Documents presented this week by Dutch Climate Minister Rob Jetten revealed that the Netherlands is offering far greater tax incentives than previously thought to companies operating in the oil, gas and coal sectors .
According to the government’s assessment, these “fossil subsidies” amount to an annual amount of between 39.7 and 46.4 billion euros, a stark contrast to previous figures.
Just two weeks ago, three environmental organizations – Somo, Oil Change International and Milieudefensie – estimated the total subsidies at €37.5 billion.
A 2020 assessment by the previous Dutch administration in response to a previous Somo report had pegged fossil subsidies at just €4.5 billion, but was widely criticized for omitting tax benefits.
The report presented this week could signal a new commitment from the Dutch government to resolve the issue of fossil subsidies.
“Fossil fuel subsidies have no place in a clean Netherlands, so they must simply stop,” Jetten said at a climate protest organized by climate group Extinction Rebellion on Saturday.
But he also warned that this “can’t happen overnight.”
“We need to formulate a clear plan for gradual reduction in the coming period,” he said.
The debate has been going on for years and the latest revelations have raised important questions about the government’s commitment to reducing fossil fuel support programs.
Critics pointed out that Jetten reneged on earlier promises to draft a phase-out plan.
“It is good that the government is now being transparent, but I am deeply concerned that there is still no phasing out plan,” said Boris Schellekens, one of the authors of the Somo report, to the Dutch press agency NOS.
“There was a commitment to phase out by 2025, but we are far behind. In 2009, the government already said that subsidies should stop,” he said.
Reluctance has also come from academia, from 300 economists and other university staff who recently signed a letter calling for a rapid end to fossil fuel subsidies.
Earlier this month, 10,000 members of the general public blocked the A12 motorway. Climate group Extinction Rebellion, organizers of the protest, pledged to maintain the blockade until the government stops subsidizing fossil fuels.
Dutch police arrested 2,400 activists on the first day. Since then, hundreds more have been arrested, although most were released soon after.
Jetten, in response, said the government had already started working to phase out fossil fuel benefits.
According to budget notes, a total of €6.2 billion in cuts have been committed, including an electricity rebate for energy-intensive industries worth €5 billion canceled at the start of this year.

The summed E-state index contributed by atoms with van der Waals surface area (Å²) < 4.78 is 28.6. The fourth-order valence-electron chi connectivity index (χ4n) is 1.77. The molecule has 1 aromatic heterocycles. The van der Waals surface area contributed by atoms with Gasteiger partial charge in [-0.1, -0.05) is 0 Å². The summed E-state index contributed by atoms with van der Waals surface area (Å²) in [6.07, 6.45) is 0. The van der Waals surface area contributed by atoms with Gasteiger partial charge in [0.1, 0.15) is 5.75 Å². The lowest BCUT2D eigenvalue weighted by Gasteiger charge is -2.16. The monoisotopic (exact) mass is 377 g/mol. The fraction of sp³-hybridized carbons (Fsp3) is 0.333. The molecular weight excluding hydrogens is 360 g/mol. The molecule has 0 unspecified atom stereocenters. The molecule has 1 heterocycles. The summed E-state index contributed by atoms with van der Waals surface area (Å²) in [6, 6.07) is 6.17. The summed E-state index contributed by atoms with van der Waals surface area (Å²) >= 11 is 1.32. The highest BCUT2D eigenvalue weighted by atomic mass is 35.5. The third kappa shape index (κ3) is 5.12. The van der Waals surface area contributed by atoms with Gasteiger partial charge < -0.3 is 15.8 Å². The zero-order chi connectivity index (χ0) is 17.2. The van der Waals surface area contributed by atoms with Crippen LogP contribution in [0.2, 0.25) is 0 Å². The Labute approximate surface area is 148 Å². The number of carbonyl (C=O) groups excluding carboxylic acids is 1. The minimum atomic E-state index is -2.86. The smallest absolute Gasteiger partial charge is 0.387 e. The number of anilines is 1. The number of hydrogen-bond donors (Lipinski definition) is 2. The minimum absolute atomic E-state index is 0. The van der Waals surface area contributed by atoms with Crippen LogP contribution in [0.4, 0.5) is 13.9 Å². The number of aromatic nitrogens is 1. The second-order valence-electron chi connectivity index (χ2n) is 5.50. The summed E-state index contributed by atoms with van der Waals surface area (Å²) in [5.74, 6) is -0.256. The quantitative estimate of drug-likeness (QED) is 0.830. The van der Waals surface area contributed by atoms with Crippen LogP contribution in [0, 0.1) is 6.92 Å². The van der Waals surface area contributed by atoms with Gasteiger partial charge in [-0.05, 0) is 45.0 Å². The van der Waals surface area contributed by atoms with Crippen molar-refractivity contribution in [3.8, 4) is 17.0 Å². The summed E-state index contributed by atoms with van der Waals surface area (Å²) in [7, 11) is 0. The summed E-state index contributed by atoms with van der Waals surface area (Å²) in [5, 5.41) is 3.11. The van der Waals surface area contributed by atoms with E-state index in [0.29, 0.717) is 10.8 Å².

The term “fossil subsidies” encompasses a range of financial benefits for businesses, including tax breaks, price support and direct government investment.
This is consistent with the definition maintained by international organizations, such as the International Monetary Fund and the Organization for Economic Co-operation and Development.
The government document shows that Dutch tax cuts and exemptions mainly benefit large fossil fuel users, but not all tax benefits can be easily abolished, Jetten said, because many of them are registered and protected by international treaties.
Exemptions for kerosene used by airlines (2.2 billion euros) and similar provisions for heavy fuels used in shipping (429 million euros) are based on European tax agreements.
A 14 billion euro subsidy for hydrocarbons such as naphtha, used in the production of plastics, is also subject to EU rules, making it difficult for the Netherlands to unilaterally revoke as tax reforms of the EU require the unanimous approval of all members.
Further signaling the complexity of the undertaking, Jetten also indicated that an exemption for “red diesel” used for inland navigation – based on a treaty signed in 1868 – is currently under consideration for cancellation.
Jetten denied that the highway blockade in any way influenced his commitment to phasing out fossil fuels.
But years of work by Somo and other environmental organizations, as well as the recent “marathon blockade” of the highway, have undeniably put fossil fuel subsidies at the center of the Dutch election campaign, forcing climate skeptics and supporters of more ambitious climate policies to adopt a position.
Pieter Omtzigt, a longtime member of the Dutch center-right Christian Democratic Appeal (CDA) who recently created a new party, said “there was no point in cutting subsidies” because businesses would simply leave .
Meanwhile, former EU Green Deal chief Frans Timmermans, seen as a frontrunner for the prime minister’s post, publicly backed the campaigners, saying “European climate policy was only made possible thanks to the demonstrators.”